Due to the prolonged drought, I have been keeping my distance from my precious small streams. But, my patience extends only so far. So with the recent cooler weather, I decided to head out. As expected, the water was low, clear, and cold. I find that in lower flows, topwater flies are the best producers. Of course, you can find subsurface action in the deeper plunge pools, but the vast majority of my action came on dries: Elk Hair Caddis, Improved Sofa Pillow, Ausable Bombers, etc.
I pricked dozens and landed quite a few. Most of the fish were smaller (<5″) but there were a few more substantial char in the mix. Even though the summer was dry and hot, nature finds a way. In one small, glassy pool I call “The Incubator,” I witnessed a burgeoning population of young-of-year brook trout. My guess is that thousands of generations have come of age there — something wondrous to ponder while you’re sitting streamside blowing smoke rings from your Aging Room corona gorda.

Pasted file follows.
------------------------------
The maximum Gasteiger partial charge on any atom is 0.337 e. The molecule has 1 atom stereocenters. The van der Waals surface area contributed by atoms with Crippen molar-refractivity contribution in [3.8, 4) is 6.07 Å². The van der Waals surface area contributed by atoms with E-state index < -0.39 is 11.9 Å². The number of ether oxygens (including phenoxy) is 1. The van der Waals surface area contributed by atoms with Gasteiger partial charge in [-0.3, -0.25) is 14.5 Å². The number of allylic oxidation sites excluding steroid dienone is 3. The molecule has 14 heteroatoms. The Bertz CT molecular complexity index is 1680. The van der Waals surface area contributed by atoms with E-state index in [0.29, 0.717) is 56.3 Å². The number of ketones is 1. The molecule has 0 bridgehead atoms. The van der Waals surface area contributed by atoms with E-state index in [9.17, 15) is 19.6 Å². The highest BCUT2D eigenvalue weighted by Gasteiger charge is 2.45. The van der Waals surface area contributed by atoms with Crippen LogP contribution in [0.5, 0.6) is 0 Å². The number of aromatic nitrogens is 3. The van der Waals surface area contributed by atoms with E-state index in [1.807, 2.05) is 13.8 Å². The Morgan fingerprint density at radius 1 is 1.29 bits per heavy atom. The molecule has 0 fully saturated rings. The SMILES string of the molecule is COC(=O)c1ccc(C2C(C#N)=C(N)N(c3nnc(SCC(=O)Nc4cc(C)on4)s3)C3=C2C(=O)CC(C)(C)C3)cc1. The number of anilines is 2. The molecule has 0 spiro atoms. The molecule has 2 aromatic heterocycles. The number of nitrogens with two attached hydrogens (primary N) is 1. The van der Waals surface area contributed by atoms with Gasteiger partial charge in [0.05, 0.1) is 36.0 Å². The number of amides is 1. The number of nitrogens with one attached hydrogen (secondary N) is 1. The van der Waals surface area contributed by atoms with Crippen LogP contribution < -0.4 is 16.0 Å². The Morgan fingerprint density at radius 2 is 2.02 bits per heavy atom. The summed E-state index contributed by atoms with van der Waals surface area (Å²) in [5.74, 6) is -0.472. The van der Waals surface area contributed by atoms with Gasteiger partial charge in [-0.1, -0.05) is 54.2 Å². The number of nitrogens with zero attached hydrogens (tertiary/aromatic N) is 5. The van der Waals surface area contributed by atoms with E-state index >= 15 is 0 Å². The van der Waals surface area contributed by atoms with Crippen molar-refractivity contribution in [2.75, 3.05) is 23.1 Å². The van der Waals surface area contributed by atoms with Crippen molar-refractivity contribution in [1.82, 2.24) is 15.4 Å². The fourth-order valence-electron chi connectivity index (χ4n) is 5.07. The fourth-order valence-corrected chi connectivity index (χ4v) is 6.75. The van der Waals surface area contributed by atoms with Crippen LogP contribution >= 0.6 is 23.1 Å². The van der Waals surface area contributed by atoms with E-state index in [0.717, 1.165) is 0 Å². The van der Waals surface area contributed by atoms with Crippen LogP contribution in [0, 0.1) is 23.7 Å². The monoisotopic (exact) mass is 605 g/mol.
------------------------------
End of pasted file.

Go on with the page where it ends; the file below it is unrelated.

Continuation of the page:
Some days I’m in full camera geek mode, actively seeking out shots. Other days, like this one, I’m far less motivated. Still, when incidental magic occurs, you take advantage. I had just squatted down into position at the head of a run when I looked down at the rock at my feet. From the chaos of falling leaves comes order. Have a nice day.
One of the best fish of the day, probably 7″-8″, about to make a dash for the depths. He took an Ausable Bomber.
Dark char. I am fascinated by how brookies change colors to match their surroundings. On one limestone stream I fish, the fish have a lighter background cast to their flanks. This guy came from a deeply shaded pool. His head is almost black.
Paul was out hiking and shooting, and asked if I wouldn’t mind posing for him. I found fish on the dry from the head of the plunge to the submerged rock halfway down the run. Surprisingly nothing subsurface. It’s a gorgeous shot, even if the model doesn’t quite reach the level of the beauty of his surroundings.